One promising model to understand the functional relevance of pseudogenization is the protein phosphatase 1 regulatory subunit 2 (PPP1R2). This protein, also known as inhibitor-2 (I2), was one of the first regulatory subunits identified as an inhibitor and binding partner of the Ser/Thr phosphoprotein phosphatase 1 (PPP1). PPP1R2 forms a stable complex with PPP1 catalytic subunit (PPP1C) blocking the active site and inhibiting it potently, being the reactivation triggered by phosphorylation [16–21]. The PPP1C/PPP1R2 complex has been implied in several processes such as cardiac function [22–24], mitosis and meiosis [25–30], tubulin acetylation and neuronal cell survival . Also, it has been previously shown that a PPP1CC2/PPP1R2-like complex is important in the acquisition of sperm motility [32, 33].
The PPP1R2 gene is conserved throughout all eukaryotes, from yeast to humans, with homologues found even in plants [34, 35]. In the human genome, as observed for other ancient PPP1 inhibitors such as PPP1R8 (NIPP1) and PPP1R11 (I3), several sequences have been identified that are highly similar to PPP1R2 . For PPP1R2, nine loci were found that present hallmark features of processed pseudogenes. These related sequences were collectively named PPP1R2 pseudogenes and were numbered from 1 to 9 (PPP1R2P1-P9) . These pseudogenes are found scattered in the genome due to random retrotransposition phenomena that consist on the reverse transcription of cellular RNAs and random insertion into the nuclear genome [36, 37]. Past studies identified four PPP1R2 pseudogenes at the messenger RNA level using high throughput techniques. PPP1R2P1 and PPP1R2P2 were discovered in human [38, 39], PPP1R2P3 in human and crab-eating macaque (Macaca fascicularis) and PPP1R2P9 (also called I4) was found in human and mouse (Mus musculus) [40–43].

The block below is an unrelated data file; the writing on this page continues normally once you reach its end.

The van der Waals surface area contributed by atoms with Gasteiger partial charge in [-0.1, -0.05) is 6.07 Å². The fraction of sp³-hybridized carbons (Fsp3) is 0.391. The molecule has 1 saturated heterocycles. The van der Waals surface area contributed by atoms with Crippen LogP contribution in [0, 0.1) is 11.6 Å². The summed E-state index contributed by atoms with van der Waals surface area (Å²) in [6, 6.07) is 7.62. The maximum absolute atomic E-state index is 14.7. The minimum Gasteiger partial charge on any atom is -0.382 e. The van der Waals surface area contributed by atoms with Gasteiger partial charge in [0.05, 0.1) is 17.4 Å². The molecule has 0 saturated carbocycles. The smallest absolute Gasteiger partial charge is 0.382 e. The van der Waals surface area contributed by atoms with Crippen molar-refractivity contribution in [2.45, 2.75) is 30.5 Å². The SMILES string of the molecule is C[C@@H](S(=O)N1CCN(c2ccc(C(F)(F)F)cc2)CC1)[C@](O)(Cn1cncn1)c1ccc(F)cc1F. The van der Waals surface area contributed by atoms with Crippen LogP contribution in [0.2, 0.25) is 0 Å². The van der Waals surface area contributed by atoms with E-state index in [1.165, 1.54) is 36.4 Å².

In this work we performed an exhaustive search for PPP1R2 pseudogenes in publicly available mammalian genome databases in order to infer their evolutionary history. In the collected pseudogenes, an assay for detection of the proteins was conducted. Our results show that evolution and pseudogenization of PPP1R2 gene may be correlated with the formation of new genes and the gain of new specific functions.
Results and discussion
A total of 119 sequences were retrieved from the NCBI and Ensembl databases by blasting against the human PPP1R2 mRNA sequence. Ten pseudogenes were obtained from human sequences, increasing by one the previous number reported in the literature . All pseudogenes obtained are intronless and with a truncated 5’UTR meaning that are processed pseudogenes. The parental human PPP1R2 CDS (618 bp) covers 17% of the entire mRNA (3475 bp); even the pseudogenes with the lowest coverage contain the parental CDS, with the exception of PPP1R2P7 that only comprises part of the 3’UTR.
In order to increase the reliability of the alignment for the phylogenetic reconstruction, we selected sequences with >85% coverage and >60% similarity with the human PPP1R2 CDS. By doing this, 81 sequences were included in the tree that represented all the pseudogenes with the exception of PPP1R2P7 (Additional file 1: Table S1). The unused sequences encompassed pseudogenic fragments and sequences where identity with PPP1R2 was detected mostly outside the CDS (e.g. PPP1R2P7) or presented truncated CDS (e.g. some PPP1R2P8 and PPP1R2P9).